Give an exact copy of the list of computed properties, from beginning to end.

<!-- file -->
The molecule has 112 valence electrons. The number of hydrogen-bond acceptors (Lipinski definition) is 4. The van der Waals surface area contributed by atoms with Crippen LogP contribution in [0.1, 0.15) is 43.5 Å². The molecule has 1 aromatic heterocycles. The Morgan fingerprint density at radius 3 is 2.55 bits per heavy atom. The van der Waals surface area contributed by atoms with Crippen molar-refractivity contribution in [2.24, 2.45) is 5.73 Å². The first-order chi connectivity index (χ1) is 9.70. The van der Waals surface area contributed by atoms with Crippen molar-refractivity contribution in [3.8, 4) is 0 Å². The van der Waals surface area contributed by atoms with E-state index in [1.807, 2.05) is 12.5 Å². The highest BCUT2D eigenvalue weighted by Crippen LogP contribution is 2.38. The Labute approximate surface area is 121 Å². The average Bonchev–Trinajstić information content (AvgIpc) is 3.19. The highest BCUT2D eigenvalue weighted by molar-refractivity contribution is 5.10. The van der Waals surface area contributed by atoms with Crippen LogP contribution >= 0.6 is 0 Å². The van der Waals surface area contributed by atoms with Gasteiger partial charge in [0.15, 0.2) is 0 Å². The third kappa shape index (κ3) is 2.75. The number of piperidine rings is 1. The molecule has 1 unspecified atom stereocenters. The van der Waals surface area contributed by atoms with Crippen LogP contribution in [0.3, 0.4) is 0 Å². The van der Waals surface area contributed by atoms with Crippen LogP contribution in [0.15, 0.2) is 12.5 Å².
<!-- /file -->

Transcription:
The molecule has 112 valence electrons. The number of hydrogen-bond acceptors (Lipinski definition) is 4. The van der Waals surface area contributed by atoms with Crippen LogP contribution in [0.1, 0.15) is 43.5 Å². The molecule has 1 aromatic heterocycles. The Morgan fingerprint density at radius 3 is 2.55 bits per heavy atom. The van der Waals surface area contributed by atoms with Crippen molar-refractivity contribution in [2.24, 2.45) is 5.73 Å². The first-order chi connectivity index (χ1) is 9.70. The van der Waals surface area contributed by atoms with Crippen molar-refractivity contribution in [3.8, 4) is 0 Å². The van der Waals surface area contributed by atoms with E-state index in [1.807, 2.05) is 12.5 Å². The highest BCUT2D eigenvalue weighted by Crippen LogP contribution is 2.38. The Labute approximate surface area is 121 Å². The average Bonchev–Trinajstić information content (AvgIpc) is 3.19. The highest BCUT2D eigenvalue weighted by molar-refractivity contribution is 5.10. The van der Waals surface area contributed by atoms with Crippen LogP contribution >= 0.6 is 0 Å². The van der Waals surface area contributed by atoms with Gasteiger partial charge in [0.15, 0.2) is 0 Å². The third kappa shape index (κ3) is 2.75. The number of piperidine rings is 1. The molecule has 1 unspecified atom stereocenters. The van der Waals surface area contributed by atoms with Crippen LogP contribution in [0.3, 0.4) is 0 Å². The van der Waals surface area contributed by atoms with Crippen LogP contribution in [0.15, 0.2) is 12.5 Å².